[ Parent ]
It's so much more typically American to look at foreign peoples and assume they're all the same, and are defined by their most extreme elements!

What you and Todd make is an absolutely crucial point. Islamism is a reaction to a population that is moving away from their views, that is thinking for itself and preferring to not live under far-right oppression.

Afghanistan is a great example of this. Until the US armed the Taliban, places like Kabul were very progressive cities, where women had a lot of education and empowerment. After the US helped empower the Islamists, this was taken away.

Which leads me to something Todd did NOT say (in the excerpt you gave): that it's not just a decline in birth rates that suggest a turn away from Islam. Who controls birth rates? The women do. What Todd is describing is an Islamic world in which women are getting power in the households, and want it in the society. Islamism is a rear-guard action against this, and it is doomed to fail.

As to Sarko, well, Marx DID say his "history repeats itself, first as tragedy then as farce" quote about the first two Bonapartes. It's a shame France is going to repeat the failures of Bonapartism once again, especially by following the USA down the drain.

And the world will live as one

by Montereyan (robert at calitics dot com) on Sat Sep 22nd, 2007 at 01:47:09 PM EST
Until the US armed the Taliban

Nitpick: the Mujahedeen, not the Taliban.

*Lunatic*, n.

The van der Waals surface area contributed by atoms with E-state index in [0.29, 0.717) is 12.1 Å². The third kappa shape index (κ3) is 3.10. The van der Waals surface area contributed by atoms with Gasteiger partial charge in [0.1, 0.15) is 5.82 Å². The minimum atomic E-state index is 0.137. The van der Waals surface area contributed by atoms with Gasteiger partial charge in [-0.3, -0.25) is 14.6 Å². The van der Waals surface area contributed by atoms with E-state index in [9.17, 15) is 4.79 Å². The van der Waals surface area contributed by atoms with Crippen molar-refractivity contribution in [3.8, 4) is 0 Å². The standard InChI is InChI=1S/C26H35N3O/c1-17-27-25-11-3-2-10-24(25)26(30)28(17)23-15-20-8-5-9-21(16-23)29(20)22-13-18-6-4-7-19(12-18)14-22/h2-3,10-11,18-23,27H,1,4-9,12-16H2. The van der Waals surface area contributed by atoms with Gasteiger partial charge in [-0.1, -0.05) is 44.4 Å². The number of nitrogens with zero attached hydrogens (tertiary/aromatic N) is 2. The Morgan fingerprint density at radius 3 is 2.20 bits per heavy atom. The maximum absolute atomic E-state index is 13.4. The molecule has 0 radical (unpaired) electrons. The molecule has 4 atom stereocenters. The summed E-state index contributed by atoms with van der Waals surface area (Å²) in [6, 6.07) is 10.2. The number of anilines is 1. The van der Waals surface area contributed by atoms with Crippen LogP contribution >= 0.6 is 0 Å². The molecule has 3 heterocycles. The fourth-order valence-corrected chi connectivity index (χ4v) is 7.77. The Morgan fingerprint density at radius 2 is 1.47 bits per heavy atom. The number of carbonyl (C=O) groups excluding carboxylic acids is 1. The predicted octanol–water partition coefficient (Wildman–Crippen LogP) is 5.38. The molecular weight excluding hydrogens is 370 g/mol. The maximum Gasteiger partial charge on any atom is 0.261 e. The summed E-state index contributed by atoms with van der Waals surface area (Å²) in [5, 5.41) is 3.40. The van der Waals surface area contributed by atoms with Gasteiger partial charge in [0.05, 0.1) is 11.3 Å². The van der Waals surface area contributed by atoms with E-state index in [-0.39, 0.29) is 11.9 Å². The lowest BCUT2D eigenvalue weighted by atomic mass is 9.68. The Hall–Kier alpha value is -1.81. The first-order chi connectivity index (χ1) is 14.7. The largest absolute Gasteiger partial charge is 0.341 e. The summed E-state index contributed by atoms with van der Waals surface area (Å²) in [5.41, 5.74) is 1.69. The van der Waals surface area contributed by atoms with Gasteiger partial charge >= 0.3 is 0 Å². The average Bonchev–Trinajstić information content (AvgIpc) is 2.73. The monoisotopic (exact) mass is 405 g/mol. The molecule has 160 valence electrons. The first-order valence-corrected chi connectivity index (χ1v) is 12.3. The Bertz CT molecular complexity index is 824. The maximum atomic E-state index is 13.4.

One whose delusions are out of fashion.

by DoDo on Sat Sep 22nd, 2007 at 01:55:29 PM EST
[ Parent ]
You sure about that? That the US directly armed the mujahedeen is widely known, but I have read several reports that they indirectly armed the Taliban, and supported their ascendancy through various intermediaries, particularly the Pakistani ISI, in the '90s. I'll try and dig up those references.

And the world will live as one
by Montereyan (robert at calitics dot com) on Sat Sep 22nd, 2007 at 01:59:19 PM EST
[ Parent ]
In the contexxt of what you wrote, it was the Mujahedeen who turned Afghanistan from something more liberal to something rather conservative, and the Taliban only enhanced this.

In my memory, the Taliban was primarily a creation of the Pakistanis -- first supported by Bhenazir Bhutto against the then ISI-preferred Mujahedeen factions, then ISI supported them too -- with the US coming with some support now and then in opportunistic fashion (betting on the winning faction, hope of pipeline deal).

*Lunatic*, n.
One whose delusions are out of fashion.

by DoDo on Sat Sep 22nd, 2007 at 02:09:28 PM EST
[ Parent ]
Many of those factions took on lives of their own and created havoc in Pakistan (in particular the NWFP and Baluchistan), I'm thinking of a particular scumbag named Hekmatyar whose faction took to kidnapping many local notables (including the brother of a friend of mine) in the Peshawar/Mardan area.